A major goal of the President’s National Drug Control Strategy is to reduce drugged driving by 10 percent by 2015. Two initiatives to help reach this mark are (1) the continued support for training officers to identify drugged-impaired drivers; and (2) the collection of more comprehensive data to support effective policy making.
The training component of the Administration’s goal has already been addressed and successfully active since the late 1980s, when the Drug Evaluation and Classification Program (DECP) was established to train and certify drug recognition experts (DREs) to detect drivers impaired by drugs in addition to alcohol. The program is coordinated by the IACP with support from the National Highway Traffic Safety Administration (NHTSA). Today, all 50 states participate in this program. Approximately 21,000 DREs have been certified since 1990, and presently more than 7,000 active DREs perform drug evaluations to enforce our nation’s drugged-driving laws. (See more at http://www.decp.org)
NHTSA collaborated with the IACP in 2004 to develop the National Drug Recognition Expert Data Collection System at http://www.sobrietytesting.org to store drug impairment evaluations conducted by DREs. These evaluations assist in providing valuable information on drug use, drug trends, crash involvement, demographics of users, and other significant data that greatly assist in developing strategies and countermeasures to assist in addressing the drugged driving problem.
Data collection is important to the DECP.
The success and continuance of the DECP relies largely on data obtained by the DREs, who enter the results of their drug evaluations and toxicology testing confirmations. Indeed, collecting data will play a major role in future drug driving initiatives.
But perhaps one of the most important aspects of DRE evaluation data is the evidence it provides to justify the cost and time of training police officers to become DREs and remove drug-impaired drivers from our roadways.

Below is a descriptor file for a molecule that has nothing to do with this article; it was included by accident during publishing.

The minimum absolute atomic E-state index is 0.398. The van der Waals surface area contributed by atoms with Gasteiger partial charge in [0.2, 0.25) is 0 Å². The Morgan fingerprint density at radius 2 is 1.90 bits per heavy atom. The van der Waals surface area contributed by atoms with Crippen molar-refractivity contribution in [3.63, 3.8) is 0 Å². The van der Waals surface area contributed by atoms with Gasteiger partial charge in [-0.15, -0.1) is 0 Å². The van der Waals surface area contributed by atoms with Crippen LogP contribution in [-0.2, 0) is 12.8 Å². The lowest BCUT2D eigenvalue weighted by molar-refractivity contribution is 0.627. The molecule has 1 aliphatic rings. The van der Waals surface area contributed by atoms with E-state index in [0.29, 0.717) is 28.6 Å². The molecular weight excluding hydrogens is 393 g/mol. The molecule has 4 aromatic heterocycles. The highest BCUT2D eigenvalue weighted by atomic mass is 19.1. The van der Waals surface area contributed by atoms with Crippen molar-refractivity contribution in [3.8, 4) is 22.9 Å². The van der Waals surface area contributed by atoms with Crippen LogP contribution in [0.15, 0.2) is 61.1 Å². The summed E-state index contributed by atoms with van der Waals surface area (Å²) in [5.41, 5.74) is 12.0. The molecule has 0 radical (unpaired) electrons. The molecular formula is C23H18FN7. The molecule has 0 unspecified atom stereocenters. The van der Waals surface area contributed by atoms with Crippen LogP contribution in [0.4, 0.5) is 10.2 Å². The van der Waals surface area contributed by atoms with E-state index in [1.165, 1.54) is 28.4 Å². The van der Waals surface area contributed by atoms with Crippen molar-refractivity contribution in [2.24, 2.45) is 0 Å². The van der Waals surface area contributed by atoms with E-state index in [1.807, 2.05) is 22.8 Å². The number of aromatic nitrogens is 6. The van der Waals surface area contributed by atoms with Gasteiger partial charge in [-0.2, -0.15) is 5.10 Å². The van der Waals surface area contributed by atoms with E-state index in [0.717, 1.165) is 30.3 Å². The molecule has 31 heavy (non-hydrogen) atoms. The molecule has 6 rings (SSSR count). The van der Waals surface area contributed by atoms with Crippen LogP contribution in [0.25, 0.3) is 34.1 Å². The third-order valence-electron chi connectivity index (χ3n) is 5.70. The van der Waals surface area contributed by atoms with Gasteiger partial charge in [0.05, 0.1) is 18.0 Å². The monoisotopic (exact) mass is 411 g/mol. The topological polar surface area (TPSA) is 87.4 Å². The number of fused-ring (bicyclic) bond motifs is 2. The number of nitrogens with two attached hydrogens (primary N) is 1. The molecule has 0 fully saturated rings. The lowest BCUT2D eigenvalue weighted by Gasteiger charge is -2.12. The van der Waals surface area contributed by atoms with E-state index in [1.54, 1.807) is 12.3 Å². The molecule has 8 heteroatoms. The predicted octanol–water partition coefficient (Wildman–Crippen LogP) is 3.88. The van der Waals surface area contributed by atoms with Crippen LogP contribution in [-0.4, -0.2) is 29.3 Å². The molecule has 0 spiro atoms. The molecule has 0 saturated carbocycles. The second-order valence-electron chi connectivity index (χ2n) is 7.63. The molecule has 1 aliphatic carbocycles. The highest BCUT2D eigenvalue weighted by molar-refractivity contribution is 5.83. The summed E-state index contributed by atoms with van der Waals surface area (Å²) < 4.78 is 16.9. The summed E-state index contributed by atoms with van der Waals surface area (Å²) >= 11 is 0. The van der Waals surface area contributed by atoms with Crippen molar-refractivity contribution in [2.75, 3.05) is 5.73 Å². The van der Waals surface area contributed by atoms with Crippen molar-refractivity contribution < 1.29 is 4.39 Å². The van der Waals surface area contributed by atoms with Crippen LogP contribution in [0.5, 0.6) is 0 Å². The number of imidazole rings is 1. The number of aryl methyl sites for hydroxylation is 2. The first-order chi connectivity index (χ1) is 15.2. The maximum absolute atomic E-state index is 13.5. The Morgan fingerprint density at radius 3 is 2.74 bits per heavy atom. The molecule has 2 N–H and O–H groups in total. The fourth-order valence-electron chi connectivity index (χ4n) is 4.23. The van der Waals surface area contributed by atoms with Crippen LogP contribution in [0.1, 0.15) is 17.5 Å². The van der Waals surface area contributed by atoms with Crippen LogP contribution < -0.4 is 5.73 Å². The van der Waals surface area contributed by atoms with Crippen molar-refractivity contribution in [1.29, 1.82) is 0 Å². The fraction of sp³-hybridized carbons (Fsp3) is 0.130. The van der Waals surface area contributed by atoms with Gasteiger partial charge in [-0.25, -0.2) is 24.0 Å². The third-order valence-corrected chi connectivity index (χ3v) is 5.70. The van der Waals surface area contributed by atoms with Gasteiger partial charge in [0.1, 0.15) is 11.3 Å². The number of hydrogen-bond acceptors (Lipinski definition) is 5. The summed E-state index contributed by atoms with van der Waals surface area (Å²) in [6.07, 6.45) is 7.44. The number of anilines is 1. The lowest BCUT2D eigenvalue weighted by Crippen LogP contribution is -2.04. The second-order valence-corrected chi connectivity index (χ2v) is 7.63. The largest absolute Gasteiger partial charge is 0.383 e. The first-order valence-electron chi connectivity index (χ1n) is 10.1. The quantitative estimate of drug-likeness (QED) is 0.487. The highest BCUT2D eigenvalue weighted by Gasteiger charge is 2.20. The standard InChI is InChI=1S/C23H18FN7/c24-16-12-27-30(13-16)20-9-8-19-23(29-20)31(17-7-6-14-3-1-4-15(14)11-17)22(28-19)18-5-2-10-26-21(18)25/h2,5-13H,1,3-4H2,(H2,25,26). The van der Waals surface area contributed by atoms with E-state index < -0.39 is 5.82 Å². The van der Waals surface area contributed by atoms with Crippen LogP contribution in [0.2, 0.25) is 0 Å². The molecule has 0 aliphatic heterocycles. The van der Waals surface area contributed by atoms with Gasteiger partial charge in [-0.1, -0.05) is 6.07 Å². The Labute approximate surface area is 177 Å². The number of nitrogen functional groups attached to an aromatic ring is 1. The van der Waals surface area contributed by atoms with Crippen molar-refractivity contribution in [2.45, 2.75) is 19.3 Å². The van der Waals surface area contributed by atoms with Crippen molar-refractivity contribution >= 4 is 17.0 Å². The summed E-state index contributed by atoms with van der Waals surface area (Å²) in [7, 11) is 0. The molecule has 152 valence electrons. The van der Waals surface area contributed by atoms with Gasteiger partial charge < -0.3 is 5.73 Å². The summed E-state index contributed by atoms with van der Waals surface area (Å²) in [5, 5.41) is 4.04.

We need evaluations entered into the system.
Unfortunately some DREs do not use the National DRE Tracking System for a variety of reasons; for example, some states do not actively promote the use of the system and some states have their own data collection systems.
Although the number of DREs continues to increase, approximately only 65 percent of all DREs currently use the National DRE Tracking System. This means that a significant number of evaluations are not being entered into the national tracking system.
It is imperative that states and agencies encourage their DREs to enter data into the National DRE Tracking system. Data collection is a fundamental piece to achieving the goal of reducing drugged driving by 10 percent by 2015. Without the comprehensive collection of data, we cannot get an accurate and honest picture of the drugged driving problem.
With the growing number of states that have legalized medical or recreational marijuana, drugged driving will continue to increase nationally. Moreover, the nonmedical use of readily available prescription drugs is already now the second largest form of illicit drug abuse in the United States.
When the DREs under your command are entering their evaluations, your agency gets its much-deserved credit for the work that the DREs are doing. The data tracking system enables you to access accurate and up-to-date statistics, but only if your DREs are entering their data in a timely fashion. In order to assist the states in using this vital resource, NHTSA offers training on using the system.
Your effort to ensure your DREs are using this critical tool is needed now more than ever if the IACP and NHTSA are to present a compelling case for the value of DRE training.
For more information, contact Carolyn Cockroft at email@example.com